Paul Batz is an author, speaker and executive coach. He is also founder of What Really Works, a leadership coaching and publishing company, headquartered in Minneapolis. He can be reached via e-mail.

I’m an executive coach who owns a leadership coaching and publishing firm. Here’s an observation: Each of our clients is asking employees to be more entrepreneurial. It’s a worthy aspiration, with significant challenges. Here’s why:

The primary benefit of entrepreneurism comes from freedom to create your own stress — not the stress thrust upon us. Entrepreneurs thrive on their own stress, which produces the endorphins that reward creative, entrepreneurial endeavors. Part of the reward is a blended lifestyle — to entrepreneurs, the work is not only what they do — it’s also who they are. Most corporate environments want the entrepreneurs to shed their own personal brands and be the corporation. See why it doesn’t work?

The best way to unleash the entrepreneurial energy inside your organization is to demonstrate you care about the answer to this question with your followers: “Who do you want to be when you grow up?” Even inside the cloak of a corporate identity, you can get the whiz-bang creativity out of your people, if, and only if, you can make this direct connection: Show people that their “entrepreneurial” energy will advance them toward who they want to be — both personally and professionally.

It’s not just my idea; this is the stuff that Dale Carnegie, Ken Blanchard, Stephen Covey and Zig Ziglar have been promoting throughout the modern era. If you are having trouble wrapping your head around this concept, here’s a triggering mechanism that may help: We call it the Seven F’s — faith, family, finances, fitness, friends, fun and future.

Earlier this year, Tim Schmidt and I wrote the book on how blending the Seven F’s can help people create the work/life they imagine. Our conclusion: Trying to keep our personal and professional lives separate — or balanced like a teeter totter — isn’t working anymore. The people we admire most are well-rounded leaders in our communities who know how to blend the Seven F’s.

  • Faith: Our spiritual life. Spirituality is a peculiar and amazing thing. We are all spiritual beings — regardless their chosen religion, most humans find a source of identity and strength by listening to and nurturing their spirituality.
  • Family: Our loved ones. In the research for the book, more than 1000 college-educated, knowledgeable workers rated “family” as the most satisfying of the F’s, and they also said family was their highest priority for increasing their satisfaction.
  • Finances: How money funds our priorities. While some see our income on the rise, most people today see the opposite. Here’s the deal about finances: The only way to be truly satisfied with our finances is learn to be grateful for what we have, not spiteful about what we don’t have.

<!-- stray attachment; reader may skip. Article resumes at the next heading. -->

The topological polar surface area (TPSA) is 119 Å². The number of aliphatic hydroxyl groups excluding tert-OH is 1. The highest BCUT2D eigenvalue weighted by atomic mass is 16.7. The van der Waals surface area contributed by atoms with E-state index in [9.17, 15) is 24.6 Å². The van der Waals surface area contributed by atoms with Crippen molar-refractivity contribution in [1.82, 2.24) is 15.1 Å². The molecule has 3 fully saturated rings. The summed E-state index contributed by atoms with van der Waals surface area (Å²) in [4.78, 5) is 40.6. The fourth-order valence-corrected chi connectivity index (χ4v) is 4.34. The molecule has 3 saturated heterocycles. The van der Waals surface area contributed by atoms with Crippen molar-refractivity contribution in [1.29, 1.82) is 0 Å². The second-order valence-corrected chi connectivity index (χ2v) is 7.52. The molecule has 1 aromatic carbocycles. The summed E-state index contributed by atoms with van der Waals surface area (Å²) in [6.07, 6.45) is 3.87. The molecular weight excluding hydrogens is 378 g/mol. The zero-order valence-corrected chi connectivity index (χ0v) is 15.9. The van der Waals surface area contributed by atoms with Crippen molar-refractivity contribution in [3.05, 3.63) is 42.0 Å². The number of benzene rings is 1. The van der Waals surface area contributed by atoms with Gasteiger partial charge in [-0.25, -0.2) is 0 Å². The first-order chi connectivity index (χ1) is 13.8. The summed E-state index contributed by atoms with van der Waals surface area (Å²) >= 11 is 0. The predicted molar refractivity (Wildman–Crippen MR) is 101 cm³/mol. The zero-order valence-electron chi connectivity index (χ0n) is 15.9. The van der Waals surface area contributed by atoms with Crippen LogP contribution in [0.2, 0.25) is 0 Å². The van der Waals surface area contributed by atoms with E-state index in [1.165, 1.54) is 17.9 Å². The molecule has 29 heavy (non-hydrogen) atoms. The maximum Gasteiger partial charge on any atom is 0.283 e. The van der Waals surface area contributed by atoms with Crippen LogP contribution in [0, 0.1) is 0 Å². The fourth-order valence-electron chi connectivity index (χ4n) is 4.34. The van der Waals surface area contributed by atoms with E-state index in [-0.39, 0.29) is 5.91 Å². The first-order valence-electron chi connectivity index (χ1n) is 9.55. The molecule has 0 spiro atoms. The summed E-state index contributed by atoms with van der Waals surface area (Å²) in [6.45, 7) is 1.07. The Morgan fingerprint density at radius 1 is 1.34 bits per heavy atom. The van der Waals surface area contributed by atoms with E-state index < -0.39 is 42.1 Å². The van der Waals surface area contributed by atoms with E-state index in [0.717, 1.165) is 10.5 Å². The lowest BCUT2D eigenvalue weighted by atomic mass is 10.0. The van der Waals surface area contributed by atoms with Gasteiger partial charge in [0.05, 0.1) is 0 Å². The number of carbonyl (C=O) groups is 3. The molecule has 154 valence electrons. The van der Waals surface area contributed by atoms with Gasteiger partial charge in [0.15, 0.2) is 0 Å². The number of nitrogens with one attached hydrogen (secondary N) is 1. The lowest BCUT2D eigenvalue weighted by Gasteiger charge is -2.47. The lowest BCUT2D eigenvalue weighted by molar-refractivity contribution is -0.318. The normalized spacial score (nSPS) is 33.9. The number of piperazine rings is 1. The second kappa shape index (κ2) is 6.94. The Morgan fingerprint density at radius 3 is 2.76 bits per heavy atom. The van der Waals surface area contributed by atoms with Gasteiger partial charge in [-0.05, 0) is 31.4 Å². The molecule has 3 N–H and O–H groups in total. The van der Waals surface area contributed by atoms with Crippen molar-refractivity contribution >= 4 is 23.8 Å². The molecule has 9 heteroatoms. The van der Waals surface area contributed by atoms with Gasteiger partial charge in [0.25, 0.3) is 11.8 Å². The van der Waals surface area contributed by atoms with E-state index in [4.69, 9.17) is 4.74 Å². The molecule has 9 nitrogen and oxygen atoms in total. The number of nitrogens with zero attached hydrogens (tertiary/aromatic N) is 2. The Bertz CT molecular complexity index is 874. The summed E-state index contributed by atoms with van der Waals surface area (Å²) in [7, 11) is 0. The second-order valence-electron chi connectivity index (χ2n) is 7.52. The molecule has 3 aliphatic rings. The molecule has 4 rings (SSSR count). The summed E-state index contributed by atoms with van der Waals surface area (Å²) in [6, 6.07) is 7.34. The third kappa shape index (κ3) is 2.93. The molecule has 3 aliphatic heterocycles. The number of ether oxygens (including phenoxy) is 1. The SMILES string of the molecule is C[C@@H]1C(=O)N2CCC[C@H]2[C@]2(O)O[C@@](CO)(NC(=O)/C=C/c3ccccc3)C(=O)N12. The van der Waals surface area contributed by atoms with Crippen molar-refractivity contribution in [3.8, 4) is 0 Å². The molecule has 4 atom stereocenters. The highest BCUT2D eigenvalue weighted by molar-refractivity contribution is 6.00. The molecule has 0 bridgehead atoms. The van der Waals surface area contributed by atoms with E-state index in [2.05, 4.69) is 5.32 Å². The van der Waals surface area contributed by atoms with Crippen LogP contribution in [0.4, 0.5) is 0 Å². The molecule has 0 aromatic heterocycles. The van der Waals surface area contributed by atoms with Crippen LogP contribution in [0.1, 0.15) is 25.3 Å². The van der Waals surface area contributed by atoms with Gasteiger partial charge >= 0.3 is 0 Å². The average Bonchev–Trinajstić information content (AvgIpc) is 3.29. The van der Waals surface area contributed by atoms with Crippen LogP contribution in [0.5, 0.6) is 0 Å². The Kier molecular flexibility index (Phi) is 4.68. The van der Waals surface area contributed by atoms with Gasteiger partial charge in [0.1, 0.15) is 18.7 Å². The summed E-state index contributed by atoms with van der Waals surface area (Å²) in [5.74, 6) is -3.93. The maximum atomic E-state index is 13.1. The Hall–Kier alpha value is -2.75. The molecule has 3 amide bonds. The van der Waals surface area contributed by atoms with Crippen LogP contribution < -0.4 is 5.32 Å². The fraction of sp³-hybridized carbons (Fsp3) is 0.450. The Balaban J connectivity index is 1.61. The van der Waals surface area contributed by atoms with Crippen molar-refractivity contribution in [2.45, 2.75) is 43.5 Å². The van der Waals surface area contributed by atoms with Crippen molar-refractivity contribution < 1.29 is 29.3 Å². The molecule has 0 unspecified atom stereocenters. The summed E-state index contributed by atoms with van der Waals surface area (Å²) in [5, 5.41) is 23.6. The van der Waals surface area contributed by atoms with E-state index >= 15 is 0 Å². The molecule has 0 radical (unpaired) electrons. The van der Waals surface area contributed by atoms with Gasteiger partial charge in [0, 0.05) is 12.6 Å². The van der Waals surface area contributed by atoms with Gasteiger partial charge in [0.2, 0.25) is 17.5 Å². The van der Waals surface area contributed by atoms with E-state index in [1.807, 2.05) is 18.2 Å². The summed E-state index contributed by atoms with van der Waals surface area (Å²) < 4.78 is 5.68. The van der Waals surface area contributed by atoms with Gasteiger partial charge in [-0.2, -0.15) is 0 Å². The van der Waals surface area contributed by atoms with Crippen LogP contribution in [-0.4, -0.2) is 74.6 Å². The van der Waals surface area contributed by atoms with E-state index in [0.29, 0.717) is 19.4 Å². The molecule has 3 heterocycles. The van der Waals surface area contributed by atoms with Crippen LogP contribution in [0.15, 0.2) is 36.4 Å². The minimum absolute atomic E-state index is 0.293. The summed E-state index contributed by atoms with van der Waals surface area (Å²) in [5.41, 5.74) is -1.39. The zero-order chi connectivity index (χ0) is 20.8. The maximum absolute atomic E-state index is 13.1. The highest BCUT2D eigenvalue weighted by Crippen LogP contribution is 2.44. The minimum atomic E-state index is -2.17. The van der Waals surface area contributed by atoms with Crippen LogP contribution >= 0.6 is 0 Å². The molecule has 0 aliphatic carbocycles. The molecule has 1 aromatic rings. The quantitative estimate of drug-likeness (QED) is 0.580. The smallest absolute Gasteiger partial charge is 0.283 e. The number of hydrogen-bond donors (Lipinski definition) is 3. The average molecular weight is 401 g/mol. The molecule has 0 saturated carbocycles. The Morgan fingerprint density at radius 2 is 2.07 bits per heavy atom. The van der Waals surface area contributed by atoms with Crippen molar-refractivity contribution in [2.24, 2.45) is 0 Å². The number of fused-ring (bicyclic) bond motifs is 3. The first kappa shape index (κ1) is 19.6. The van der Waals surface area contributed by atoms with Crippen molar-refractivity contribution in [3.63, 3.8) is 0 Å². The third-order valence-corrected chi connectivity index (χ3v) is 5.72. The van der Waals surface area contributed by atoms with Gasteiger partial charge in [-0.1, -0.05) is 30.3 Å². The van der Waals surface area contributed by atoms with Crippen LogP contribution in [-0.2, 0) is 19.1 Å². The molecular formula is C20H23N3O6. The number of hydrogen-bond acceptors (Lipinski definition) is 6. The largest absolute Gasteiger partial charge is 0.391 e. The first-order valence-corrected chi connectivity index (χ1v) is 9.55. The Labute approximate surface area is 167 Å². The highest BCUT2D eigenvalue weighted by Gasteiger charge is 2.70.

• Fitness: The health of our body. In our survey, fitness finished dead last in satisfaction, and dead last in priorities. Fitness really should be easy, except for the fact that we have to eat less (and better), drink less alcohol and break a sweat more often. How’s your fitness — really?
  • Friends: The people who share our joys and disappointments. Our research reveals that women tend to be more satisfied with their friendships, and they also place a higher priority on friends. How are you doing with your friends?
  • Fun: The part of life that is playful and joyful. With so much of our life spent working, can’t we make it more fun? Would the people you spend the most time with describe you as fun?
  • Future: The hope that we have for ourselves and others. Future is less about optimism and more about the commitment we make to a better world. Future is a major driver for many entrepreneurs. How about you?

Personally, I find the stress to be manageable when I am finding ways to effectively keep all of the Seven F’s within my daily and weekly routine. I’m more creative, more courageous and happier. If you want your followers to be more entrepreneurial, maybe you should start by creating a more entrepreneurial spirit within your own walls.

Start by asking people, “What do you want to be when you grow up?”

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3 Responses to “The most powerful question for creating creativity in your company”

  1. Donna J Bennett says:

    # 8 – to bring the other 7 to fruition is FLEXIBILITY

  2. Happi says:

    what if I don't want to grow up?

  3. Jon says:

    This looks like something Mormons would embrace.